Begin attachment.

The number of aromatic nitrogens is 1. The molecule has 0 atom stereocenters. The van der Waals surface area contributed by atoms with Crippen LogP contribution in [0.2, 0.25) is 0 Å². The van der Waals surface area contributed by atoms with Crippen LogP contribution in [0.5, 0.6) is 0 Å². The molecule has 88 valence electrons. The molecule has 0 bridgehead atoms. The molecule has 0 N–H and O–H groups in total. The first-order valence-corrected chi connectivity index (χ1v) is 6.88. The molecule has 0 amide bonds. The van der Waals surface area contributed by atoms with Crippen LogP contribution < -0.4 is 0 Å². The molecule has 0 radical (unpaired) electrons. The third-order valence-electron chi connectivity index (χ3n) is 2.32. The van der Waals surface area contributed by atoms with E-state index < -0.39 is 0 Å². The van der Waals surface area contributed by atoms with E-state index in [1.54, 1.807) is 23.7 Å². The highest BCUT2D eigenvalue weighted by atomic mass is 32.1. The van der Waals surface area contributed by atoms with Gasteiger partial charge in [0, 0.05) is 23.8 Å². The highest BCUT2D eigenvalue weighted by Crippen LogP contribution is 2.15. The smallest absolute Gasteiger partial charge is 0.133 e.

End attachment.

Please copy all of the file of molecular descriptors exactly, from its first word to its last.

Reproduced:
The number of aromatic nitrogens is 1. The molecule has 0 atom stereocenters. The van der Waals surface area contributed by atoms with Crippen LogP contribution in [0.2, 0.25) is 0 Å². The van der Waals surface area contributed by atoms with Crippen LogP contribution in [0.5, 0.6) is 0 Å². The molecule has 88 valence electrons. The molecule has 0 bridgehead atoms. The molecule has 0 N–H and O–H groups in total. The first-order valence-corrected chi connectivity index (χ1v) is 6.88. The molecule has 0 amide bonds. The van der Waals surface area contributed by atoms with Crippen LogP contribution < -0.4 is 0 Å². The molecule has 0 radical (unpaired) electrons. The third-order valence-electron chi connectivity index (χ3n) is 2.32. The van der Waals surface area contributed by atoms with E-state index < -0.39 is 0 Å². The van der Waals surface area contributed by atoms with E-state index in [1.54, 1.807) is 23.7 Å². The highest BCUT2D eigenvalue weighted by atomic mass is 32.1. The van der Waals surface area contributed by atoms with Gasteiger partial charge in [0, 0.05) is 23.8 Å². The highest BCUT2D eigenvalue weighted by Crippen LogP contribution is 2.15. The smallest absolute Gasteiger partial charge is 0.133 e.